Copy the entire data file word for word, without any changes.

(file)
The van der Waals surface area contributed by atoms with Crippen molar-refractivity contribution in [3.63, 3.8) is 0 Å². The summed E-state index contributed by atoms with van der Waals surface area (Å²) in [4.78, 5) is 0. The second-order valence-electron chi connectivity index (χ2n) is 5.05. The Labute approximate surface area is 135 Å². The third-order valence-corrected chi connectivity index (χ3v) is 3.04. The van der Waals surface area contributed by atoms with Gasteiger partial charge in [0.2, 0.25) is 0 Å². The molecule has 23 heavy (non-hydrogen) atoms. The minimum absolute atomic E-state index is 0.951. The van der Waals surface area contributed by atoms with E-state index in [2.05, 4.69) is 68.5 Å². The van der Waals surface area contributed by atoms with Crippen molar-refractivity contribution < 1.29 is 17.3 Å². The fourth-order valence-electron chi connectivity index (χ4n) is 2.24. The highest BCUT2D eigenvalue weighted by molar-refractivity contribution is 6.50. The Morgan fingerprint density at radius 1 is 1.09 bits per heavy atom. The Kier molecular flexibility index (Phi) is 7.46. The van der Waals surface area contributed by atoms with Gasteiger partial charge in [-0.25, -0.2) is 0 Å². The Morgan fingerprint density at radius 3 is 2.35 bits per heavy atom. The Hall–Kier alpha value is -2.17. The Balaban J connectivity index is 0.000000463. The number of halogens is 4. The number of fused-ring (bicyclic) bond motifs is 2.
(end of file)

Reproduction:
The van der Waals surface area contributed by atoms with Crippen molar-refractivity contribution in [3.63, 3.8) is 0 Å². The summed E-state index contributed by atoms with van der Waals surface area (Å²) in [4.78, 5) is 0. The second-order valence-electron chi connectivity index (χ2n) is 5.05. The Labute approximate surface area is 135 Å². The third-order valence-corrected chi connectivity index (χ3v) is 3.04. The van der Waals surface area contributed by atoms with Gasteiger partial charge in [0.2, 0.25) is 0 Å². The molecule has 23 heavy (non-hydrogen) atoms. The minimum absolute atomic E-state index is 0.951. The van der Waals surface area contributed by atoms with E-state index in [2.05, 4.69) is 68.5 Å². The van der Waals surface area contributed by atoms with Crippen molar-refractivity contribution < 1.29 is 17.3 Å². The fourth-order valence-electron chi connectivity index (χ4n) is 2.24. The highest BCUT2D eigenvalue weighted by molar-refractivity contribution is 6.50. The Morgan fingerprint density at radius 1 is 1.09 bits per heavy atom. The Kier molecular flexibility index (Phi) is 7.46. The van der Waals surface area contributed by atoms with Gasteiger partial charge in [-0.25, -0.2) is 0 Å². The Morgan fingerprint density at radius 3 is 2.35 bits per heavy atom. The Hall–Kier alpha value is -2.17. The Balaban J connectivity index is 0.000000463. The number of halogens is 4. The number of fused-ring (bicyclic) bond motifs is 2.